The best integrated solutions are intuitive and user friendly—delivering both dynamic new capabilities and an ease of implementation and ease of use that separates them from previous tech platforms. Leading solutions are secure, incur minimal network burden, and deliver seamless integration covering ERP, MES, and DMS systems. State-of-the-art cloud-based solutions can be accessed through a user-configurable online interface available at every workstation—and on essentially any web-capable device in the world.
That integration functionality also allows the use of a wide range of connected smart tools like fasteners and gauges, cameras, sensors, pick-to-light and augmented reality systems. Together with vision image management software that easily manages and retrieves production images, manufacturers can achieve previously unimaginable levels of precision and monitoring.
The Digital Revolution
So why now? The ongoing digital/industrial transformation in manufacturing can be traced to a number of convergent factors. One of those is simply buzz. The buzz about Industry 4.0 that has been building over the last 4-5 years has gotten much louder in the last 6-12 months. Growing numbers of manufacturers are beginning to explore their options.
For the first time, those options are not only more powerful, but are also simply more affordable, accessible, and appealing. For many manufacturers, the first step in the digital transformation is the simple desire to get rid of the volume of paper that plagues their people and their processes. Alleviating this single pain point often represents the first step in the digital transformation journey.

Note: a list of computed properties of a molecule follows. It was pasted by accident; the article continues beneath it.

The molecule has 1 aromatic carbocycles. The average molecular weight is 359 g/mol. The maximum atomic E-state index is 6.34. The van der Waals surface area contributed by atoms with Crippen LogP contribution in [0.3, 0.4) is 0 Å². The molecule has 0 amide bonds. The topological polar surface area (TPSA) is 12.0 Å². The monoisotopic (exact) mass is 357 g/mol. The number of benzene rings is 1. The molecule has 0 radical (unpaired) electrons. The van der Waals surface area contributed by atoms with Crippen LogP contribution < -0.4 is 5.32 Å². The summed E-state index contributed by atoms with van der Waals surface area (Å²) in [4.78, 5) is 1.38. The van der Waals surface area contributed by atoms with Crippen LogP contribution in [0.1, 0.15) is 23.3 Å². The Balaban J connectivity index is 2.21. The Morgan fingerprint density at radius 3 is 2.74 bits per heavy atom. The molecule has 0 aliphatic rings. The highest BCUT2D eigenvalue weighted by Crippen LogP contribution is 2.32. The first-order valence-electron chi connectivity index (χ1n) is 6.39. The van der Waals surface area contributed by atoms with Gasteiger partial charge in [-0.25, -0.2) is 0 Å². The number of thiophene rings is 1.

We also can’t ignore the role that larger culture comfort with technology is playing here. It’s virtually a certainty that a heightened level of comfort with (and desire for) a sleek unified, paperless solution in one elegant tool can be traced to the personal digital transformation that almost all of us have gone through in a relatively short amount of time. Smartphones and increasingly powerful and user-friendly connected mobile devices have achieved a new level of user-friendly utility in recent years. We are increasingly reliant on those devices for everything from communicating, to shopping, driving, traveling, socializing, spending time with family—and even doing our taxes. Manufacturing professionals are recognizing that a similarly significant digital transformation is possible inside the factory, as well. And for an industry where too many are still bogged down by the complexity and chaos of a multi-layered, multi-disciplined approach, replacing those layers with one integrated, streamlined solution is enormously appealing.
Despite the momentum that has begun to pick up even in just the last year or so, the process is still moving too slowly. There’s still too much paper out there. There are still too many metrics without context or connectivity. Taking that first step on the digital journey can be a challenge—in part because there are relatively few professionals equipped with both the comprehensive solution and the experience required to guide them into the future. But things are changing. Decades of inertia are giving way to thrilling new possibilities. And for forward-thinking manufacturers, the months and years ahead hold the promise of a transformation that will make them leaner, smarter, more connected, more sophisticated, and ultimately more profitable.